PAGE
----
Join an amateur theatre group. These usually draw on a wide variety of people, and offer a lot of different roles. Theres the acting for the extroverts and showoffs, there's directing and stage-managing for the control freaks, lights,/sound/fx for the tech geek, there's set-building and painting, costuming and so forth for the practical and creative, theres box office, publicity etc for the general organizational types. Musicians, if it's a musical. A job for just about any type.

They seem to welcome anyone who's willing to pitch in and help. Working on a show can be big fun, and the parties were epic.

I found the age range was from 15 to 70, all manner of people from all income brackets and occupations. The very cool thing was that most got along very well together.

I met my wife at a theatre group (not right away, there were so many other people to meet first, you understand ;^) ). Good times.
posted by Artful Codger at 2:23 PM on June 9, 2006


In addition to the going-to-things-where-socializing-is-necessary-but-secondary suggestion (nanojath)...

If you have 2 or more friends now, throw a monthly dinner party. This can be as relaxed or as formal as you like (though I recommend relaxed). Here's the thing: ask your friends to each bring one friend. So then you have 5 (2 friends plus their friends plus you) or 7 (3 friends plus their friends plus you) or whatever. Also, tell your friends you are doing this to help you meet new people despite your shyness. If they know this is the purpose of the meal, they will bring people they think you'll get along with. And you're more likely to get along with somebody pre-screened by a friend.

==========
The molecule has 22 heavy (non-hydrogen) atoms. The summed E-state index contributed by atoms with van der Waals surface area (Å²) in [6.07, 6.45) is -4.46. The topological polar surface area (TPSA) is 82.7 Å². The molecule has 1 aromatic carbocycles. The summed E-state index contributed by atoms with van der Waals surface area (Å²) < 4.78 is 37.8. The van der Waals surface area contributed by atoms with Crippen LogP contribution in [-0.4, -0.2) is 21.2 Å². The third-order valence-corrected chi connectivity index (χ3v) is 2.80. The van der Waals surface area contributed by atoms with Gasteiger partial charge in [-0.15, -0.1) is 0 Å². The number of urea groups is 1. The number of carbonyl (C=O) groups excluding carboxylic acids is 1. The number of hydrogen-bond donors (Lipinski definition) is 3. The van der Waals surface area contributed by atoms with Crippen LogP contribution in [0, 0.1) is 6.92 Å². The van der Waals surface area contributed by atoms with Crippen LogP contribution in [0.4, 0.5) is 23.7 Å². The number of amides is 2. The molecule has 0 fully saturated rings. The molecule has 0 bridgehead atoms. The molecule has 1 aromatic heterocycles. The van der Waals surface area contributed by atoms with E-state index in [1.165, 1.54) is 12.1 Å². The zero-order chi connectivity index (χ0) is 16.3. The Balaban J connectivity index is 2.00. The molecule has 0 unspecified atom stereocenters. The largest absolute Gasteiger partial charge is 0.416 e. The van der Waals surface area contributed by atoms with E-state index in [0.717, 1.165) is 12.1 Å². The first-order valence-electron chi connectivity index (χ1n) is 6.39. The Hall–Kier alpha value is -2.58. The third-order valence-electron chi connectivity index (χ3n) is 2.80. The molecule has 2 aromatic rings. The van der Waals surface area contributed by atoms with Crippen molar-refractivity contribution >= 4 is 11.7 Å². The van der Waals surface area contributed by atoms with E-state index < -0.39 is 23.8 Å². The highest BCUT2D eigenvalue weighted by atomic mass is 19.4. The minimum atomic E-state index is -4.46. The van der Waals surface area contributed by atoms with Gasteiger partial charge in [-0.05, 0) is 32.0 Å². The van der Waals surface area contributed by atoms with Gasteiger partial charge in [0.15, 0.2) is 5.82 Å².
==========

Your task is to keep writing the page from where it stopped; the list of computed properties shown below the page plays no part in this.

If a dinner party seems too intimidating, then do a movie night, or a barbeque, or something. The point is, you meet new people in a relatively relaxed environment, and you won't feel as awkward since you'll already (by definition) know at least half of the people there.
posted by joannemerriam at 2:52 PM on June 9, 2006 [1 favorite]



You sound a lot like me - I really do not do well in groups as I similarly do not say much and it takes a lot of effort to show up (let alone engage in conversation).

What has worked well for me in a large city is Craigslist. More specifically, activities partners. What are your interests and hobbies? You can post an advertisement for an activity of your choice such as chess or biking. When you meet the inviduals who respond to your ad, it is typically one on one and you already have a shared interest.

Last summer I posted a craiglist activity partner ad looking for other cyclists and I made a few friends that way. If you don't feel like talking, that's fine - you can just bike. I've actually made a few friends this way in the exact scenario that you describe - you get to know them over time. A few of these friends then invite me to meet their friends or invite me to their clubs, and it is not as bad as trying to show up to those things alone. Give it a shot and pick something that you would like to do (go to a museum?) or an activity you would like to do more frequently.

Best of luck.
posted by Wolfster at 2:57 PM on June 9, 2006


Toastmasters is a great way to have fun practising speaking out. There are groups everywhere, of lots of different flavors, that meet at all sorts of times of day (breakfast, lunch, dinner ...) and they all welcome you as a guest while you check them out to find a group you feel you fit in.